New England Aquarium scientist awarded Pew Fellowship in Conservation and the Environment

In October, the Pew Charitable Trusts awarded Greg Stone of the New England Aquarium one of ten Pew Fellowships in Conservation and the Environment for 1997. The award is intended to recognize and support marine conservation and is considered one of the most prestigious awards of its kind. Stone, the Aquarium's Director of Conservation, will put the $150,000 award primarily toward marine mammal conservation. In response to the entanglement of rare Hector's dolphins and other South Pacific marine mammals in fishing nets, Stone will work to develop nets armed with acoustic alarms. He will also develop a course at the University of the South Pacific focused on reducing the incidental catch of marine mammals as well as seek funding for such measures.

U.S. Secretary of Education praises Columbus Zoo

In mid-September, U.S. Secretary of Education Richard W. Riley paid a visit to the Columbus Zoo as part of an initiative to promote community support for education. Calling the Columbus Zoo an example of "education at its very best," Riley said it showed "what you can do with the zoo and make it an important educational place." In particular, he commended the institution's "Zoo Kids Program", which promotes reading. The Columbus Zoo has made education one of its top priorities, spending $1.2 million in 1997 for education programs that in turn generated $415,000 in revenues. The net cost for the program is covered by memberships, donations, and a county tax.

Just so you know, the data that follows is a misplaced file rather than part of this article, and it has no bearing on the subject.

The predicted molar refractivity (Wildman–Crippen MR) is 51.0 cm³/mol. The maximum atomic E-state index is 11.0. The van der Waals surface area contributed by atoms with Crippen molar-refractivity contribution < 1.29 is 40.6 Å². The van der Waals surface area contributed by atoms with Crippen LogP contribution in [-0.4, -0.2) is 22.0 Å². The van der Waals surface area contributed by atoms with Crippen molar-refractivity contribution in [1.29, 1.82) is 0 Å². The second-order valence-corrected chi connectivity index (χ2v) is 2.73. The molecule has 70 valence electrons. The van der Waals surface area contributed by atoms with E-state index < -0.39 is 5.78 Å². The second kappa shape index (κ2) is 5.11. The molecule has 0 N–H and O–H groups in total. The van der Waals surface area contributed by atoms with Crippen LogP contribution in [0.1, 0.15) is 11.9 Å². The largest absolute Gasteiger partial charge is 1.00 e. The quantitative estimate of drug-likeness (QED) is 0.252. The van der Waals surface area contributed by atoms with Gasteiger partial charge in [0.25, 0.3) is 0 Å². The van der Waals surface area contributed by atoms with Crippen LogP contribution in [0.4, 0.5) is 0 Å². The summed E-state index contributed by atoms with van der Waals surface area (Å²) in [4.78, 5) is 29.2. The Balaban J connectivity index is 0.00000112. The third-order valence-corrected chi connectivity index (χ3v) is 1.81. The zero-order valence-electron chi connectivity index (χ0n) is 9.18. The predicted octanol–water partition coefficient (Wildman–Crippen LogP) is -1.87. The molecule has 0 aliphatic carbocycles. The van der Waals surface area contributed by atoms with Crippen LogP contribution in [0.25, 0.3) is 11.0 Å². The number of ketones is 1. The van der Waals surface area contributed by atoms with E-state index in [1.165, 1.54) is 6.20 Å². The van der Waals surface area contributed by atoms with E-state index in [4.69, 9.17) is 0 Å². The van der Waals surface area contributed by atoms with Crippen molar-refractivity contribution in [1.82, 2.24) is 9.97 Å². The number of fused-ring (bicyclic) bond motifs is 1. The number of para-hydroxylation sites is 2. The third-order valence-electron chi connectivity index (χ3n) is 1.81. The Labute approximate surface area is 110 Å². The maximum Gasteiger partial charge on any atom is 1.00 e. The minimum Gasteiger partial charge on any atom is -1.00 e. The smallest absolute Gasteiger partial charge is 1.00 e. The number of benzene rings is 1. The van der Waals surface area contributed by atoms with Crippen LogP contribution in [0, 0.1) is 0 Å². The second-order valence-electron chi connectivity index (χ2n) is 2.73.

Woodland Park Zoo receives donation from Boeing to support raptor conservation

The Woodland Park Zoological Society was recently awarded $150,000 from The Boeing Company to launch "Save Our Amazing Raptors" (SOAR), a project which begins its two-year pilot phase in January, 1988. The program is an opportunity for students, teachers, and the public to learn raptor conservation through a hands-on approach. SOAR will provide workshops and materials for Washington teachers and allow zoo staff to travel to local schools to deliver presentations that include live raptors. Although schools are the initial target for the program, future plans include outreach programs for area community centers and groups. The grant will also enable the zoo to increase its on-site raptor programs for the public through additional indoor and outdoor raptor demonstrations. By the end of SOAR's pilot phase it is predicted that the expanded programming at the zoo, together with outreach and teacher training, will reach an estimated 1.4 million people. It is hoped that with staff increases made possible by the grant, SOAR will stimulate more cooperation with other conservation organizations.

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